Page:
Odds and ends number 43
More of the small stuff you love! Let’s begin with this.
Up in the Second Congressional District, GOP candidate Larry Smith is challenging his four rivals to eight hour-long debates on various issues. But considering he has more to gain than two of his rivals (who serve in the Maryland General Assembly) that’s probably a pipe dream – not to mention they would likely be in session several nights a week.
But the key complaint Smith has is simpler: “This election should not be decided on who has the most insider endorsements, but rather who would be the best representative of the voters of the district.” All that is true, but if these debates were to come to pass I would hope that a conservative runs them, rather than the debacles we have seen with the GOP Presidential debates and their “gotcha” questions.
I wish Mr. Smith the best of luck in going to Washington.
Another Congressman wanted to make sure that there are no excuses to halt the exploration for natural gas in Maryland.
Last week Andy Harris held a hearing regarding the EPA’s findings in groundwater research in an area where fracking (hydraulic fracturing) is being performed. The EPA study is being questioned by experts who contend the study is being biased to show groundwater contamination which isn’t there.
“This hearing exposes how the EPA is willing to use junk science to promote unnecessary fear about the safety of hydraulic fracturing in an attempt to carry out the President’s climate change agenda,” said Harris. “The testimony was clear that this study is not applicable to Marcellus Shale, so hopefully Governor O’Malley won’t use this flawed study as an excuse to advance his own climate change agenda.”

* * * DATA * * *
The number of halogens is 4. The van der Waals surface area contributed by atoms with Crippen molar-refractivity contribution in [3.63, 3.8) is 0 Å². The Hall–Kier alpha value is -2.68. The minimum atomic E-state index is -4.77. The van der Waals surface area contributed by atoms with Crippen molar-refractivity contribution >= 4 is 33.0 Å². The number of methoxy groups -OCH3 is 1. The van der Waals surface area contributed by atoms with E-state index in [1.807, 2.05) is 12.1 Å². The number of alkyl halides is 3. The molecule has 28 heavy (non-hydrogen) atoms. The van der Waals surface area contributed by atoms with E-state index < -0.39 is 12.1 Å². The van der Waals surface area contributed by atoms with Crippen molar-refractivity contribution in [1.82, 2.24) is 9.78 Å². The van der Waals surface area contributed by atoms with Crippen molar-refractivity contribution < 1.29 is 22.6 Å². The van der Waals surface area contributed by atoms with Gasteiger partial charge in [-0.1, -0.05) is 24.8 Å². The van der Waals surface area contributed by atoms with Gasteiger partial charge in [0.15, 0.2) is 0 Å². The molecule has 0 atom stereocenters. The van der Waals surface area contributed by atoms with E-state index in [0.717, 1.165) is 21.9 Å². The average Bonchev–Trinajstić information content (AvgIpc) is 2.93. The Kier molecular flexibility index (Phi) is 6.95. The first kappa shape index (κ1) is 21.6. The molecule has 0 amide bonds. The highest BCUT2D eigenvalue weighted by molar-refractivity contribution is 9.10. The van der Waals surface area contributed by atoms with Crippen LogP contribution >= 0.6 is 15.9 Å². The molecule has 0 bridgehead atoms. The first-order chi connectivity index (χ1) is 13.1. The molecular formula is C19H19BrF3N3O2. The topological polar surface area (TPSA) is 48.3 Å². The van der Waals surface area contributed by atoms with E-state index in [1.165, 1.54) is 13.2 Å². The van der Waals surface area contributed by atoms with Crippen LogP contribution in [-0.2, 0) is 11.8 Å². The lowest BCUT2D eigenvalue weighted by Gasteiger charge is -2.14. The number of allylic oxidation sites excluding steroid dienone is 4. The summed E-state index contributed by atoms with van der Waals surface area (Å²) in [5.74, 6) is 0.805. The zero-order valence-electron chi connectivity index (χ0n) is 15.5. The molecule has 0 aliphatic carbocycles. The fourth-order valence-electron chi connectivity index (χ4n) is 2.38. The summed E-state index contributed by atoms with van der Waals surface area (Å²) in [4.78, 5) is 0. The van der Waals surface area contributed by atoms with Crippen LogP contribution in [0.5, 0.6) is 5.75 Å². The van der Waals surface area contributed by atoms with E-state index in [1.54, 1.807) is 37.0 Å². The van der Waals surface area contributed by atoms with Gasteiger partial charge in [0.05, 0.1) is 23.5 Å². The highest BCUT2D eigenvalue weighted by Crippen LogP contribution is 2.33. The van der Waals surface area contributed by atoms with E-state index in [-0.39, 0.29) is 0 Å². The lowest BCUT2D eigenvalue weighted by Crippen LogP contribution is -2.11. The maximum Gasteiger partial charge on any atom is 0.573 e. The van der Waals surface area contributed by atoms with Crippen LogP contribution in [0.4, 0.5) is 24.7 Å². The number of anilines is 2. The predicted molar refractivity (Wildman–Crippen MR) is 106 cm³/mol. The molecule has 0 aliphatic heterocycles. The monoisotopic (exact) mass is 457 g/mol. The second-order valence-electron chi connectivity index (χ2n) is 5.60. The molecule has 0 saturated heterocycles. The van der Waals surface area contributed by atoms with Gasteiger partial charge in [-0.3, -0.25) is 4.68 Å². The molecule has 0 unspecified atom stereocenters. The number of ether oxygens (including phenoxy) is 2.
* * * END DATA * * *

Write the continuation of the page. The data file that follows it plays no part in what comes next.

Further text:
Both Harris’s opening statement and the webcast are available for inspection. You may recall this was the hearing where a documentary filmmaker (not friendly to the oil and gas industry) was ejected for not seeking the proper credentials beforehand.
Speaking of oil and gas, the prospect of a gasoline tax strikes fear into Maryland drivers. I’ve already covered this at some length, but I wanted to point out a quote from a release I received from Maryland Business for Responsive Government concerning the Purple Line, a proposed light-rail system between New Carrollton and Bethesda. MBRG states: